A baseball roster is an endlessly fascinating construct. Some evince an enviable degree of stability, featuring a core of players whose consistency and above-average level of play provide little reason to team management to seek alternatives.
Others go through larger and more frequent levels of turnover as the search is made for the right combination of elements that can push a team into contention. In drawing those elements together, most general managers work with variations of a similar palette: a “star” (or perhaps “superstar”) contingent, established major league regulars, a sprinkling of young, rising talent, and the category that tends to fill in any gaps in the master plan- journeymen.
These are the players on the fringe, generally tapped for their experience and ability to provide a reliable, if not All-Star level of play. Their place on the roster is best encapsulated by the word tenuous, as they exist in a world of one-year contracts, non-roster spring training invitations, DFA’s and waiver claims. They generally know the bus routes of the PCL and International League as well as anyone and have ridden the shuttle between the upper minors and the Show like they were commuters. Yet they provide the glue that holds many teams together; subtract their steady if unspectacular contributions and you may lose that slight edge that skews a won/lost record in the right direction.
From a pitching standpoint, the “swingman” perhaps best represents the value a journeyman brings to a team. Esteemed for their flexibility, these are the arms that provide the safety valve when something goes amiss with an otherwise properly constructed rotation and/or bullpen. If a starter gets shelled early on, here comes the longman to hold the fort and give the offense a chance to get the team back in the game. If a rainout necessitates a doubleheader, guess who gets tapped to start a game on short notice? Not a glamour job, to be sure, but done well, it is a stealth component in many a successful season.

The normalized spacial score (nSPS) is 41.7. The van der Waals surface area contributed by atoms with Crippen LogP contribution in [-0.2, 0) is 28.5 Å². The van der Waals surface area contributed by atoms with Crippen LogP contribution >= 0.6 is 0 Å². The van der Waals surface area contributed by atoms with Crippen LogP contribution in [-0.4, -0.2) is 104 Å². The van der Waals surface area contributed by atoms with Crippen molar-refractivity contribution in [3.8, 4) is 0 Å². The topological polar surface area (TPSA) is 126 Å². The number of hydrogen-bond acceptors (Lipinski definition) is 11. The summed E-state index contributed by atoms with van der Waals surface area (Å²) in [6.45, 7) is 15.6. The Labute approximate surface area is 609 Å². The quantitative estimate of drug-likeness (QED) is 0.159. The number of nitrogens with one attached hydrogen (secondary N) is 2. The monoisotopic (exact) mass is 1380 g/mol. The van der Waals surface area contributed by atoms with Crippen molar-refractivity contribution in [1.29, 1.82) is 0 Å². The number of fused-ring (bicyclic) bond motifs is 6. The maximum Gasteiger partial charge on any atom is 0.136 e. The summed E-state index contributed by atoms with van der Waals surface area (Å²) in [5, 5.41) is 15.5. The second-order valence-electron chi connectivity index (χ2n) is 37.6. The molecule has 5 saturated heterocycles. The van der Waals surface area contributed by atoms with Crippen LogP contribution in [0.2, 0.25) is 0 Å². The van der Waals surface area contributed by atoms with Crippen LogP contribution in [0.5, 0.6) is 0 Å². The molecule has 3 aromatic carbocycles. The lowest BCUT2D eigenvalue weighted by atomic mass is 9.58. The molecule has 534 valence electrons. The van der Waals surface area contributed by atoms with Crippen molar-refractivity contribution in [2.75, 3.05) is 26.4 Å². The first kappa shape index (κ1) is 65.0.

Terry Leach may have set a benchmark for swingman performance during his tenure in a Met uniform. Over the course of two go-rounds with the Flushing crew encompassing parts of seven big-league seasons, he consistently delivered quality relief innings and spot starts when called upon. And yet, for the majority of his career (which included stints with the Braves, Twins, Royals, and White Sox organizations in addition to the Mets), he found himself bouncing between the Bigs and the minors, serving as insurance in the event of injury or lack of performance on the part of those deemed more worthy of a regular spot on the varsity. This despite numbers that would generally be described with adjectives like “stellar” or “outstanding” during the bulk of his minor league service. Over the course of stints spanning 12 seasons in the bushes, Terry compiled a Won/Loss record of 61-37 (for a .622 winning percentage) to go with an ERA of 2.89, and racked up 16 complete games in 44 starts including four shutouts.
In 1987, the Mets were coming off the glory of the championship run of the prior year but were hamstrung in their drive to repeat by injuries to much of the mound staff including Bob Ojeda, Sid Fernandez, Rick Aguilera, David Cone and Ron Darling. In addition, the team saw key bullpen component Roger McDowell sidelined for weeks by a hernia and most ignominiously, suffered the loss of ace Dwight Gooden for a third of the season due to his testing positive for cocaine and subsequently being admitted to rehab during spring training.